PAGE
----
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Microsoft Wins Class Action Decision in the U.S. Supreme Court

June 15, 2017


On June 12, 2017, the United States Supreme Court decided Microsoft Corp. v. Baker and ruled unanimously that the federal courts of appeals lack jurisdiction to review an order denying class certification after the named plaintiffs voluntarily dismiss their claims with prejudice.

The ruling is a significant victory for Microsoft as it places plaintiffs and defendants on an even playing field when it comes to appealing decisions about class certification. The Supreme Court reversed a 2015 Ninth Circuit decision that permitted plaintiffs, but not defendants, to take an immediate appeal of a class certification ruling rather than take their case to trial and appeal only after a final judgment.

The majority opinion, written by Justice Ginsburg, recognizes that a class certification order is not a final judgment, and holds that plaintiffs cannot create one by dismissing their case voluntarily after class certification is denied. Except in rare cases, only final judgments may be appealed. Not wanting to spend the time needed to go to trial on their individual claims before appealing the class certification denial, the plaintiffs voluntarily dismissed their individual claims with prejudice and then appealed.  But the Supreme Court majority rejected the plaintiffs’ tactic as an end run around Federal Rule of Civil Procedure 23(f), the 1998 rule that permits courts of appeals, in their discretion, to grant or deny immediate appeals of class certification orders. As Justice Ginsburg wrote, “Plaintiffs in putative class actions cannot transform a tentative interlocutory order … into a final judgment … simply by dismissing their claims with prejudice—subject, no less, to the right to ‘revive’ those claims if the denial of class certification is reversed on appeal.” This “voluntary-dismissal tactic” would undermine “Rule 23(f)’s evenhanded prescription.”

In an opinion concurring in the judgment, Justice Thomas, joined by Chief Justice Roberts and Justice Alito, agreed that the plaintiffs could not appeal, but for a different reason. When the plaintiffs voluntarily dismissed their claims, they relinquished their individual stakes in the case and no longer had a “Case” or “Controversy” under Article III of the Constitution and no longer had standing to sue.

Montgomery McCracken’s involvement in this matter began in 2007 with a predecessor case. In 2011, the plaintiffs filed this lawsuit against Microsoft claiming the Xbox 360 console had a design defect that caused it to scratch game discs and make them unplayable. But Microsoft introduced evidence that only 0.4% of Xbox 360 users reported disc scratching of that sort. Two federal district judges in Seattle denied class certification due to individual issues of causation, and the Ninth Circuit denied two petitions under Rule 23(f) for an immediate appeal. After the Ninth Circuit denied their request for an immediate appeal, the plaintiffs here moved to dismiss their case with prejudice and then appealed nonetheless.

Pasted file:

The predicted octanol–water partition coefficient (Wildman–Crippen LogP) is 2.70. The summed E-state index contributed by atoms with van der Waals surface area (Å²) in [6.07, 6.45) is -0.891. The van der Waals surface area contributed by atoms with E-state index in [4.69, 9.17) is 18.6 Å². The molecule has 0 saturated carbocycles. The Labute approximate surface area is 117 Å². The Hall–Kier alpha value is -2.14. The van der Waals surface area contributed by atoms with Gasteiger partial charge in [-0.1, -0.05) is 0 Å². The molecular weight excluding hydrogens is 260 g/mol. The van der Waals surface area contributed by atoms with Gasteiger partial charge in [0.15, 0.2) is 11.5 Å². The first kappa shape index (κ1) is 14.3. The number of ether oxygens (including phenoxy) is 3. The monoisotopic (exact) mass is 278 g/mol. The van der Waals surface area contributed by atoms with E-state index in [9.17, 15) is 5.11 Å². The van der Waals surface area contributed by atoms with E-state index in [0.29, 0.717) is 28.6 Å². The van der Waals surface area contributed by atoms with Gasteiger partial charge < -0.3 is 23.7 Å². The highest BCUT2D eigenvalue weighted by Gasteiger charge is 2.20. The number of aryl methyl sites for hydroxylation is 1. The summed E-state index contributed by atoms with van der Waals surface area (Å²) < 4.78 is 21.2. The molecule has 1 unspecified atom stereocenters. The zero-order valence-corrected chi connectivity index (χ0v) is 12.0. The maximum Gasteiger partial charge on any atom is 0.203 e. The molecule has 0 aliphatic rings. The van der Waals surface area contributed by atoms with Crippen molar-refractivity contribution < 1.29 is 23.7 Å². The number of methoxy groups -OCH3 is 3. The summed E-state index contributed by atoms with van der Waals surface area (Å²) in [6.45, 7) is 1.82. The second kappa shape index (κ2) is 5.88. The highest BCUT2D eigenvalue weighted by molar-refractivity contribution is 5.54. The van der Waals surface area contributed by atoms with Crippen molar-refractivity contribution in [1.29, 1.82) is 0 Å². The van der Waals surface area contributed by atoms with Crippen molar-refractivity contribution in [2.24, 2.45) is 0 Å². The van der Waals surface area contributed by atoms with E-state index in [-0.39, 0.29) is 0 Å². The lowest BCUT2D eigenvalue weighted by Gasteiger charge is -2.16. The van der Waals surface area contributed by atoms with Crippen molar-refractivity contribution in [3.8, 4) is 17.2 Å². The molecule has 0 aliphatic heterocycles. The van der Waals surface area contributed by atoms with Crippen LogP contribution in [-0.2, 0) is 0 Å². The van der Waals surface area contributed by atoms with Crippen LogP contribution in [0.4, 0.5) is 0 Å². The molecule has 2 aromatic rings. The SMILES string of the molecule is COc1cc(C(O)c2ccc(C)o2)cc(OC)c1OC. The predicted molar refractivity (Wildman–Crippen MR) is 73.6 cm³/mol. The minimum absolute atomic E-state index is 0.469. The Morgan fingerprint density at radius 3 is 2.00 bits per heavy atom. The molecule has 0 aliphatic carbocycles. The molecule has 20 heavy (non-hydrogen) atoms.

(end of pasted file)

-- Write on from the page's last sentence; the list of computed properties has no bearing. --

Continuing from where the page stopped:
Only the Ninth and Second Circuits permitted plaintiffs to do this.  Five other Circuits did not.  The Supreme Court granted Microsoft’s request to take the case and resolve this conflict.

The case came to a conclusion when all eight justices found that the Ninth Circuit had improperly allowed the plaintiffs to appeal the class certification denial after voluntarily dismissing their individual claims instead of taking them to trial.

Jeffrey Fisher, co-director of Stanford University Law School’s Supreme Court Litigation Clinic, argued the case for Microsoft. Montgomery McCracken partner Charles B. Casper has been one of Microsoft’s lawyers since the case began.

The Montgomery McCracken Class Action Defense team also included partner John Papianou, of counsel Patrick Ryan, associate Jeremy Gunn, and paralegal Denise LeGendre. We worked closely with Steve Rummage and Fred Burnside of Davis Wright Tremaine LLP in Seattle.

The widely watched case received nationwide media attention and was featured in articles in The Associated Press and many newspapers that carry its stories including The New York Times; Bloomberg News; The Wall Street Journal; Reuters; Fox Business; National Law Journal; Law360 and many more.

About Montgomery McCracken

Montgomery McCracken is a full-service law firm with offices in Pennsylvania, New York, New Jersey and Delaware. The firm represents leading businesses, multinational corporations, nonprofit organizations and individuals across a wide range of industries in complex litigation matters, significant corporate transactions and challenging disputes. Follow the firm on Twitter at @MMWR_Law.